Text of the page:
One of my most vivid memories is a visit to the Goddard Space Flight Center in Maryland, the day after Hubble was launched. There were two buildings side by side, one containing the command center for Hubble, the other containing the command center for IUE. In the command center for IUE, there were only two people, both of them graduate students, calmly controlling the telescope and observing one ultra-violet object after another without any waste of time. The telescope was in geosynchronous orbit over the Atlantic, so it was working twenty-four hours a day. Observers at Goddard were taking turns with observers in Europe to use it. It was easy to use and produced a steady output of good science. In the command center for Hubble there were three hundred people in a state of total confusion. Nobody knew what had happened to the telescope. It was in a low orbit, spending only a few minutes within range of Goddard each time it passed by. After communications had broken down, it was difficult to regain contact. Three hundred people were all talking at once and nobody seemed to be in charge. After I left, the muddle was gradually sorted out and Hubble started to produce good science too. But the low orbit is still a big problem for anyone using Hubble. The earth is constantly interrupting the observations, and the telescope is actually observing less than a third of the time. A big bureaucratic organization is needed to schedule the operations. In the end, both Hubble and IUE did marvelously well. The low orbit of Hubble made it possible for astronauts in the Shuttle to go up to repair and replace instruments. Pictures from Hubble gave the public spectacular views of the universe. But if you measure cost-effectiveness by the output of scientific papers per dollar of input, then IUE comes out far ahead.

The most recent revolution in astronomy is the discovery that only three percent of all the mass in the universe is visible. All the stuff that we see, stars and planets and gas-clouds and dust-clouds, is only three percent. The remaining 97 percent is invisible. It consists of two separate components, dark matter which is about 27 percent and dark energy which is about 70 percent of the mass. Dark matter was first discovered by Fritz Zwicky in the 1930s, when he did the first sky survey with his little 18-inch telescope on Palomar Mountain. In those days the astronomers did not take Zwicky seriously because he was a physicist and not a member of their club. Now we take dark matter seriously because we can measure its gravitational effects accurately, and we find it to be distributed through the universe in roughly the same way as the visible galaxies. The dark energy was discovered more recently by measuring accurately the rate of expansion of the universe at various times in its history. Quite unexpectedly, the rate of expansion was found to be accelerating with time. The measurement is done by observing large numbers of supernovas exploding at various times, going back billions of years into the past. Zwicky was also the first person to observe supernovas systematically, but in the 1930s he could not observe enough of them to see the acceleration. Our knowledge of the invisible universe comes from our modern tools, big sky surveys and big computers. These tools collect vast amounts of accurate information and process it rapidly, picking out the evidence for gravitational effects of invisible mass from the behavior of the stuff that we can see.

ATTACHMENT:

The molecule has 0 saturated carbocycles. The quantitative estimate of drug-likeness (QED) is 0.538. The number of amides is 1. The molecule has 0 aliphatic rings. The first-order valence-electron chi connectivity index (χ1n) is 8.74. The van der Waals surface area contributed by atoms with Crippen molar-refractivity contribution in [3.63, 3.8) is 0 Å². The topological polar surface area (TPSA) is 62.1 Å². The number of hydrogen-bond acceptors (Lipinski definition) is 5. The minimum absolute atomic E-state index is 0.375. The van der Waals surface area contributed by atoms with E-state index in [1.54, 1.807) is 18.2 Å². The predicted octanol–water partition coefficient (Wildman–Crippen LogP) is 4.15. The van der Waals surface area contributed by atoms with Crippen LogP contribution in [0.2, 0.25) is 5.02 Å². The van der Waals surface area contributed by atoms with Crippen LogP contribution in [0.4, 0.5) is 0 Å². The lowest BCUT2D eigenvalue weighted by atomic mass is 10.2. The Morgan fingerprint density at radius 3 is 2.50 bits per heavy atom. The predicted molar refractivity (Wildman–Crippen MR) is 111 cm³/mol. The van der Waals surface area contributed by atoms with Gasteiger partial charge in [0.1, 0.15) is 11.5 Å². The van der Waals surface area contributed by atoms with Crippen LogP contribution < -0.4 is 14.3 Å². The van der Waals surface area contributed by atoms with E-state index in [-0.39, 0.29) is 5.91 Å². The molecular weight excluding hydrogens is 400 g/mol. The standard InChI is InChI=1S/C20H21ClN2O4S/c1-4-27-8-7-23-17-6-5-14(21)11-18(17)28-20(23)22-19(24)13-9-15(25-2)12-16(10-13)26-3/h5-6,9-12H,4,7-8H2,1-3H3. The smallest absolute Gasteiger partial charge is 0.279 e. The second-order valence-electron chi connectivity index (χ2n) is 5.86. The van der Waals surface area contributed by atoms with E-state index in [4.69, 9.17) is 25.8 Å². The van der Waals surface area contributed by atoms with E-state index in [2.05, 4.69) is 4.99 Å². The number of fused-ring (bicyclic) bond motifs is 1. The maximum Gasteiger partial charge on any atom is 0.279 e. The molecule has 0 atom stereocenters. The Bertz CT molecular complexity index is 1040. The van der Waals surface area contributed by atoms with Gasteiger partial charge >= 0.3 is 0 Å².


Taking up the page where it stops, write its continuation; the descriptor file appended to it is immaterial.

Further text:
Fifty years after AAAP began, our new tools have given us a new view of the universe. The new universe is full of violent events such as gamma-ray bursts and supernova explosions. It is full of invisible stuff which we do not understand. It is as full of mysteries as it was fifty years ago. But the new mysteries are not the same as the old mysteries. The old mysteries were mostly solved, and the new mysteries mostly discovered, as a result of new ways of observing. In the future, we can be confident that new tools will continue to solve old mysteries and discover new ones. Luckily for AAAP, the new tools are narrowing the gap between amateur and professional astronomers. Amateurs will play an even more important role in the future than they have in the past. Serious amateurs now have wide-field electronic cameras and computers that can produce data of professional quality. They also have one resource that the professionals lack, plenty of observing time.